Normed for ages 5:0 to 17:11 (Usual age range is 6:0 to 17:11; Out of level
age range is 5:0 to 5:11).
This subtest assesses the ability to encode and retain visual-spatial
information and then use adequate levels of motor skills to reproduce the
design; short-term visual recall; spatial orientation; and drawing skills. The
child reproduces pictured designs that have been exposed to view for only 5
seconds and then removed.
The Recall of Designs subtest contains a total of 21 items. Sixteen items are
scored 2, 1, or 0 while the last five items are scored as 3, 2, 1, or 0. Three
different starting points are available (age 5:0 to 7:11 start at item 1; 8:0 to
11:11 start at item 4; 12:0 to 17:11 start at item 9).
Factor analytic findings
The Recall of Designs subtest is considered a fair measure of g across all
ages (overall r = .63). This subtest contributes substantially to the Spatial
factor (loading = .69). Specificity is ample for all age groups 6:0 to 17:11.
Reliability and correlational highlights
Recall of Designs is considered to possess medium overall reliability (r =
.84), with reliability coefficients ranging from .79 to .89 across all of the 13
whole-age groups It correlates best with Pattern
Construction (r =.57) and least with Speed of Information Processing
(r = .16). It has a moderate correlation with the GCA (r = .71). Despite
the obvious memory demand, Recall of Designs has relatively low correlations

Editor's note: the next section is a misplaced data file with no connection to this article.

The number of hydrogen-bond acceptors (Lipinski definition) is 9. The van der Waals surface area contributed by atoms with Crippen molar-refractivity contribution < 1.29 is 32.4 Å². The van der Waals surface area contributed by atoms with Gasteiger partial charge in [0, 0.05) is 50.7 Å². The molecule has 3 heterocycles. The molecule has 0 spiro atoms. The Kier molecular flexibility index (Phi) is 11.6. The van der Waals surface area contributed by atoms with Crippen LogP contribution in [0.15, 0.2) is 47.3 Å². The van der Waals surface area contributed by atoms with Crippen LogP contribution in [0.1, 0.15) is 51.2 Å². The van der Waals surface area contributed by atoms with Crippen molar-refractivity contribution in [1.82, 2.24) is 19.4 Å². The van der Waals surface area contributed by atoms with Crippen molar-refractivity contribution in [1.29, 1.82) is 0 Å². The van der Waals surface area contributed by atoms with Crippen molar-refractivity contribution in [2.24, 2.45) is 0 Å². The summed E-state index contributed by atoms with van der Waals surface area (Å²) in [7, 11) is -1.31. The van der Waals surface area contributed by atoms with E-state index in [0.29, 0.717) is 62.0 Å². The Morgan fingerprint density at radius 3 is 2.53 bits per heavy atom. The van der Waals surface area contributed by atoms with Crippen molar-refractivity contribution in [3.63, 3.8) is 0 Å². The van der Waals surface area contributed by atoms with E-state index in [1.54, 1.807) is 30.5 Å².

with other DAS subtests requiring memory: r = .35 with Recognition of Pictures,
r = .25 with Recall of Objects-Immediate and .22 with Recall of Objects-Delayed,
r = .19 with Recall of Digits.
In the Broad stratum definition of abilities, Recall of Designs is considered
to be a strong measure of Visual Processing (Gv). In the Narrow stratum of
abilities, it is considered to be a probable measure of Visual Memory (MV)
(McGrew & Flanagan, 1998, p. 118).
Administrative and interpretive considerations
The Recall of Designs subtest is described on pages 147 to 193 in the DAS
Administration and Scoring Manual and discussed on pages 55 and 56 in the DAS
Introductory and Technical Handbook. The child draws the designs on paper
provided that has been cut into sheets approximately 4 inches high by 5 inches
wide. These authors have found that having available a stapler or a paperclip
can be very useful and prevents the problem of losing all the loose sheets of
paper. It has also been suggested that examiners simply fold an 8- by 11-inch
paper into quarters and allow the child to draw on the folded page. For each
subsequent design, simply turn the page over to a new folded section. At the end
of the subtest, you will have all the designs drawn in separate sections of the
Second attempts at drawing the designs are allowable if the child is
dissatisfied with the initial drawing. The examiner should not cue the child to
this possibility. A number of children will naturally trace the designs in the
air while the design is in view. This is permissible so long as the child does